BY CATHERINE HINES – STAFF WRITER
Beginning this fall term, Centre now offers a Social Justice Minor. This minor is interdisciplinary among all three academic divisions and covers subjects including Anthropology, Economics and Gender Studies. Students will not only have course requirements, but also participate in a practicum in the form of an internship, research project, or independent study. Once a student completes one of these, she will present her findings in a setting such as RICE, the internship showcase, or in front of a panel.
The primary goal of this minor includes a thorough study of theory, empirical evidence, and literature across disciplines and discourses. Students will come to understand the intersections of class, race, gender, sexuality, age, ability, and other elements of social location, as well as the impact that these have on people’s access to social institutions, opportunities, and life outcomes. By grounding an analysis of social injustice in the perspectives of those who are marginalized, students will examine and interrelate the politics and economics of human development, power dynamics in society and the function and role of various intersecting social institutions, both public and private. Having reflected on one’s own role in society related to power and privilege, agency, engaged citizenship, and social change, students will be able to articulate a vision of social justice from multiple perspectives.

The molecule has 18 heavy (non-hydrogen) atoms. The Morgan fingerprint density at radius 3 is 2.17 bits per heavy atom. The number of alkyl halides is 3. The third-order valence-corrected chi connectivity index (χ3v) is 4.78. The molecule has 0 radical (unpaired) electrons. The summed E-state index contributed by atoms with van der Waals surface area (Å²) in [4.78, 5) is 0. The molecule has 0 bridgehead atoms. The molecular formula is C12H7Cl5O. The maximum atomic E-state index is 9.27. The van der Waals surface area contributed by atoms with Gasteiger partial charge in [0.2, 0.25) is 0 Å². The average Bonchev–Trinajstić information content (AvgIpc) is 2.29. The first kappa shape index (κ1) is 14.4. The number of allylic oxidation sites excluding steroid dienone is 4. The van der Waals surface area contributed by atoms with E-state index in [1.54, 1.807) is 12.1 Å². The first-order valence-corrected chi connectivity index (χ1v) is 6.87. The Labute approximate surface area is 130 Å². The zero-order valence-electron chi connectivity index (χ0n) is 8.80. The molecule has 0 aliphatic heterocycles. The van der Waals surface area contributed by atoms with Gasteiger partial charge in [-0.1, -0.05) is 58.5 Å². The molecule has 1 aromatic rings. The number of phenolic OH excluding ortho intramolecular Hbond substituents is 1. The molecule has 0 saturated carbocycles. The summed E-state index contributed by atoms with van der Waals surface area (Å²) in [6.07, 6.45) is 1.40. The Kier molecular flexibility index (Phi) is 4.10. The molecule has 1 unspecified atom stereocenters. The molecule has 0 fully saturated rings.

Stemming from Centre’s relationship with the Shepherd Higher Education Consortium on Poverty (SHECP) Internship Program, which is a nonprofit providing a two-pronged approach to the interdisciplinary study of poverty, the Social Justice Minor was created as a result of students and faculty dialogues. Students who have been a part of the SHECP internship as well as Bonner students have been the most enthusiastic about creating this minor.
“I have a growing passion for social justice,” said Maggie McLain ’19, a Social Justice minor. This is something that I have always been interested in and since I am an Anthropology and Sociology major, these same topics have arisen throughout the years and this minor allows me to be a greater change in action.”
Dr. Axtell, Dr. Abrams, and Mindy Wilson have each played an integral part in creating this new opportunity for students to grow as self-aware defenders of social justice and change. A number of faculty and staff members have shown enthusiasm and support for the development of this new minor.
“We, as a committee, believe the proposed Social Justice minor will provide and equip students with the academic and experiential opportunity to thoughtfully engage in our world’s most pressing issues no matter the career path,” reads the Social Justice minor committee’s statement of rationale.
Currently, two courses are offered under the SLJ code, including Introduction to Social Justice. The minor requires 19 credit hours, and can be self-designed as a major. The full list of requirements can be viewed here.